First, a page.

9 California Destinations for Spectacular Spring Wildflowers
As the first day of spring approaches, warmer temperatures and dazzling wildflower displays are not far off on the horizon. From north to south, we’ve gathered some of the best California travel destinations to see wildflowers this spring, along with inns promising a soft landing spot after a day on the trail.
Through mid-May, the Noyo Headlands Coastal Trail is one of the best places to see springtime wildflowers in Mendocino County. The trail continues for miles atop the coastline, taking hikers along the rugged cliffs between Noyo Bay and Glass Beach. Between now and mid-May, the trail bursts into color with blue lupine, daisies, poppies, and Mendocino paintbrush. Along the way, hikers may also catch sight of migrating whales and oystercatchers.
Where to Stay: Just two minutes from the trail, Noyo Harbor Inn sits high above the Noyo River, offering sweeping views of the harbor, its peaceful waterway, and the endless forest beyond. The Art and Crafts-style inn is tucked among lush gardens that wind their way down to the water’s edge.
Rumor has it that former First Lady Lady Bird Johnson was quite impressed when she saw Lake County’s blooms. In spring, the area is awash in color, ranging from pastel yellow lupine to brilliant purple redbuds. The Redbud Trail and Highland Springs Recreation Area both offer reliable blooms and few crowds. A drive down Bear Valley Road (regularly named one of the top wildflowers viewing areas in Northern California) passes through over 16,000 acres carpeted with the state’s best blooms.
Where to Stay: Tallman Hotel sits near the edge of the Mendocino National Forest in Upper Lake. The beautifully restored hotel evokes a bygone era with understated luxury and elegance. Every room offers a relaxing veranda or porch, while the lower garden rooms feature private patios with Japanese soaking tubs.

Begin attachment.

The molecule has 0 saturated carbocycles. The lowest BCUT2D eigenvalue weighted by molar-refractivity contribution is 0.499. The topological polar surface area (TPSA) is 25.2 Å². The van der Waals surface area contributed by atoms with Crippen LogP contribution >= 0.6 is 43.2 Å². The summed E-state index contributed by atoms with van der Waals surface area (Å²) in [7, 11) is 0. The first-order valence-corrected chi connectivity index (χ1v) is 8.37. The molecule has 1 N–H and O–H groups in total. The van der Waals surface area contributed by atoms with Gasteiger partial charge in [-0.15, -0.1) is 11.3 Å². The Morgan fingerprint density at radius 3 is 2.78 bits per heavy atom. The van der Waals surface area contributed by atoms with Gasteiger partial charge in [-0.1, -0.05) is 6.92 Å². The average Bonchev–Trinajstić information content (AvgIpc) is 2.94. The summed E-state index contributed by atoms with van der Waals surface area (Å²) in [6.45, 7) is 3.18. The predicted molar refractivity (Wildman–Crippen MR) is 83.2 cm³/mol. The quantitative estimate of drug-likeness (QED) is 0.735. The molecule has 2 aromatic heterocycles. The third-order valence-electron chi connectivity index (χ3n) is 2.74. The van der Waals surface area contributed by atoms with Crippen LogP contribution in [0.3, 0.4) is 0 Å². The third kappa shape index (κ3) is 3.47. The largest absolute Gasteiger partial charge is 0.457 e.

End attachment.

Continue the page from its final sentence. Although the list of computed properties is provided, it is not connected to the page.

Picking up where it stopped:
20 miles northwest of Lake Tahoe, quieter Donner Lake offers a number of wildflower hikes with varying degrees of difficulty. Favorites include the paved Legacy Trail, Donner Summit Canyon, Donner Rim Trail, and the Judah Loop. After the snow melts in late May, wildflowers bloom at lower elevations and continue to climb in elevation with blooms lasting through August. Hikers may encounter purple lupine, yellow fiddleneck, Lewis’s monkeyflower, little elephant’s head, alpine shooting stars, corn lilies, monkshood, and the occasional rare red snow flower.
Where to Stay: On two forested acres across from the lake, Donner Lake Inn Bed and Breakfast features an inviting great room with a wood-burning fireplace, mountain-themed rooms with forest views, and a hot tub under the stars. The inn is centrally located to several trailheads.